The stomach rumbling on 80% full thing was SO sniper-style PERFECT.

Cannot articulate how much I love you for writing this post.

It explains why my “eating normally again” somehow still equates to suffering and self-punishment for me a lot of the time. And I tell myself that it’s being healthy and definitely Not A Diet. Why can’t it just be easy to know how to do this?? I feel like we’ve (well I have at least) lost sight of eating instinctively….

TA x


thatwasmyveil October 13, 2008 at 7:50 am

Diet is a dirty word that instantly brings pressure and obligation onto a person…mention you’re dieting in front of your friends and hear them scream cries of protest while watching everything you eat like a hawk from thereon.

Nay, tis much easier to market it as something else.

A rose by any other name still makes one’s jeans loose, huh.



Shivers October 13, 2008 at 7:51 am

Yet another insightful post Charlotte, and well timed of course. I realised yesterday as I walked through the supermarket that there are certain items I steer clear of, and have been doing so for about 2 years, because I’m “trying to watch what I’m eating right now…” Two years! I feel like I’m perpetually restricting myself in my attempts to be “normal”.

I’d love to go back and visit Childhood Me, the little girl who used to get in trouble for never finishing the food on her plate, and tell her it’s ok, that’s what’s normal for you!


Kat October 13, 2008 at 8:32 am

Diet= deprivation.
Lifestyle= healthy outlook (eat well 90% of the time).
Lifestyle changes take adjustments but the awareness from choosing well makes choosing healthy foods come naturally in time. I realized recently that I don’t eat very many things from the cabinet anymore (trying to cut back on processed foods) and I now really think about what is actually in my food. Never really thought about it before! Always a learning process for me which means life is good…


MizFit October 13, 2008 at 10:07 am

as always a GREAT WAY to start my morning. THINKING.

and I have a friend, out here in the real world, who is slowly starving herself to death all in the name of lifestyle (sigh).

this? In my circle of friends exactly 0% are dieting.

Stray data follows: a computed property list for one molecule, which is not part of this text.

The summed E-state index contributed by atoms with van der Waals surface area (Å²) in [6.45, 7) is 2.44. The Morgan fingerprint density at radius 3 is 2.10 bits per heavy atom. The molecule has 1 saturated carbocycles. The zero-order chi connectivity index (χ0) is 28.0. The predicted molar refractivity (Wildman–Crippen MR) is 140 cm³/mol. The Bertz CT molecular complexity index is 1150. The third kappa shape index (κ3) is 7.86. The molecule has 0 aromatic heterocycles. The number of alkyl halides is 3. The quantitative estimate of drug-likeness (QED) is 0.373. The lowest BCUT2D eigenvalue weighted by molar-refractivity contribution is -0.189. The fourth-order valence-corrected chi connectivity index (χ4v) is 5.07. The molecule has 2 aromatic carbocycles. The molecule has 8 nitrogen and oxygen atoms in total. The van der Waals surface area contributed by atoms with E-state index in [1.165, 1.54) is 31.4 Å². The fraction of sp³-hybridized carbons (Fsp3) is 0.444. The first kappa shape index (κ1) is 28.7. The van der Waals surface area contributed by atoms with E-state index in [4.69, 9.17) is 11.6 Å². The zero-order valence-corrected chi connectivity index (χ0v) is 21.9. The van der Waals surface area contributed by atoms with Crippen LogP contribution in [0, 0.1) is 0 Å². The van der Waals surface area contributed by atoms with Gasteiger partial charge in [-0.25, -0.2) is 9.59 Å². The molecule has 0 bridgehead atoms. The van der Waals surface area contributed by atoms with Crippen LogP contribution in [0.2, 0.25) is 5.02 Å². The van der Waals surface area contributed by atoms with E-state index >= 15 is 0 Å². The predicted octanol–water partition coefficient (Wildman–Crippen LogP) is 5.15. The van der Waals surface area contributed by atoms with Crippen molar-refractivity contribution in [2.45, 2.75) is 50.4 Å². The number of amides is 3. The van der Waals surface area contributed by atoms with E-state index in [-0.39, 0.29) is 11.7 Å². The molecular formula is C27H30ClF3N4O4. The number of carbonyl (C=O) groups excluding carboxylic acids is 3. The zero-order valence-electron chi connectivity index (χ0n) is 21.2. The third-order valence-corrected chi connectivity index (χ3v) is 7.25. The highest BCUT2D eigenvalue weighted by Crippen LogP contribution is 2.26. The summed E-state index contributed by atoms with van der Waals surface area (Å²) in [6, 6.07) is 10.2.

so true.

and in my experience the more intelligent the person the more fiercely they cling to the lifestyle excuse.



didnt mean to.

sunshine, flowers & puppies,



Crabby McSlacker October 13, 2008 at 10:57 am

A number years ago the Lobster and I went on a diet, but even back then we couldn’t bring ourselves to call it that. We called it a “thing.”

“Hey, we’re doing pretty good on the THING, just a few more months and we can ease up!”

We counted calories in little notebooks and weighed our food and recorded all our exercise and made sure the numbers added up. It was definitely a diet.

The weirdest thing? It worked. We both lost about 20-30lbs, and have been on a “healthier lifestyle” to maintain the weight loss.

So I can’t be entirely against dieting–I just know it sucks too much to do it the rest of my life.


CDlover October 13, 2008 at 12:07 pm

Wow, in my quest (obsession) to find the perfect pumpkin muffin last week, maybe I helped that statistic? Hmmmm. I guess that says a lot about my interest in this economic crisis.

I have always been anti-Dieting…I credit (blame?) my high school health teacher who drilled it into us that “diets” are what we eat everyday….we just choose to have a healthy or unhealthy diet.

But I definitely see a decline in “dieting,” too, future brides and a few new moms aside. I would, however, love an excuse to be cranky!


Dr. J October 13, 2008 at 12:41 pm

It’s too common to read “dieters” saying as soon as they lose blank pounds, then they’ll start a healthy lifestyle to maintain it. I like how Crabby and Lobster learned their healthy lifestyle “on the job!”


Charlotte October 13, 2008 at 12:52 pm

katieo – I bet your Google search turned up some adorableness! And congrats on your little cupcake-in-the-oven!!

ashley – Great point about letting people define themselves. And about moderation!

sariqd – I’m so with you about the salt. I’ve gotten used to not eating it and so it’s funny to watch people eat my food.

TA – hey, I’ll admit it: I have NO IDEA how to eat instinctively. And I can’t believe that something as primal as eating is not instinctual to me. Sigh. You are not alone.

cara – I love misheard song lyrics;)

Shivers – I think you are right – a lot of us would be so much better off today if we could just go back to eating how we did as kids!

kat – thanks for the distinction! Of course I was oversimplifying for the sake of humor in my post. So thanks for pointing out the legitimate difference:)

MizFit – “the lifestyle excuse”! Aptly put.